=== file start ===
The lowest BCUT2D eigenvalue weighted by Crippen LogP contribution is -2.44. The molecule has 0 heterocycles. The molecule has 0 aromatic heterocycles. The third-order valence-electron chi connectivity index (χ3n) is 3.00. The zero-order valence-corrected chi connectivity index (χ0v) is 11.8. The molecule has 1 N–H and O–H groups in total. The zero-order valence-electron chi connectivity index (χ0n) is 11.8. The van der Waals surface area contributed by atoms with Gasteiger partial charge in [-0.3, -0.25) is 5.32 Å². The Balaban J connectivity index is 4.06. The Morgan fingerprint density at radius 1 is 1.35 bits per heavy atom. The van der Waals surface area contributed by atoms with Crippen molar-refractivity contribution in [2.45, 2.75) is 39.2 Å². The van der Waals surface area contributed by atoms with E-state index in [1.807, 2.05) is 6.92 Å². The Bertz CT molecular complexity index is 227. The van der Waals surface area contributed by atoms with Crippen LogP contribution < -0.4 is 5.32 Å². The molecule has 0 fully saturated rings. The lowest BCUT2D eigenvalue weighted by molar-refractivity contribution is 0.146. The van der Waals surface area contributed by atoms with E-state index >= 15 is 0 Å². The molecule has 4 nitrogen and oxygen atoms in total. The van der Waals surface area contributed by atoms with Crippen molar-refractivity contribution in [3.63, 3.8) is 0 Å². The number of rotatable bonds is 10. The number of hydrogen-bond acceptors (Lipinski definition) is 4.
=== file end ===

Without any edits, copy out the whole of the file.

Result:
The lowest BCUT2D eigenvalue weighted by Crippen LogP contribution is -2.44. The molecule has 0 heterocycles. The molecule has 0 aromatic heterocycles. The third-order valence-electron chi connectivity index (χ3n) is 3.00. The zero-order valence-corrected chi connectivity index (χ0v) is 11.8. The molecule has 1 N–H and O–H groups in total. The zero-order valence-electron chi connectivity index (χ0n) is 11.8. The van der Waals surface area contributed by atoms with Gasteiger partial charge in [-0.3, -0.25) is 5.32 Å². The Balaban J connectivity index is 4.06. The Morgan fingerprint density at radius 1 is 1.35 bits per heavy atom. The van der Waals surface area contributed by atoms with Crippen molar-refractivity contribution in [2.45, 2.75) is 39.2 Å². The van der Waals surface area contributed by atoms with E-state index in [1.807, 2.05) is 6.92 Å². The Bertz CT molecular complexity index is 227. The van der Waals surface area contributed by atoms with Crippen LogP contribution < -0.4 is 5.32 Å². The molecule has 0 fully saturated rings. The lowest BCUT2D eigenvalue weighted by molar-refractivity contribution is 0.146. The van der Waals surface area contributed by atoms with E-state index >= 15 is 0 Å². The molecule has 4 nitrogen and oxygen atoms in total. The van der Waals surface area contributed by atoms with Crippen molar-refractivity contribution in [3.63, 3.8) is 0 Å². The number of rotatable bonds is 10. The number of hydrogen-bond acceptors (Lipinski definition) is 4.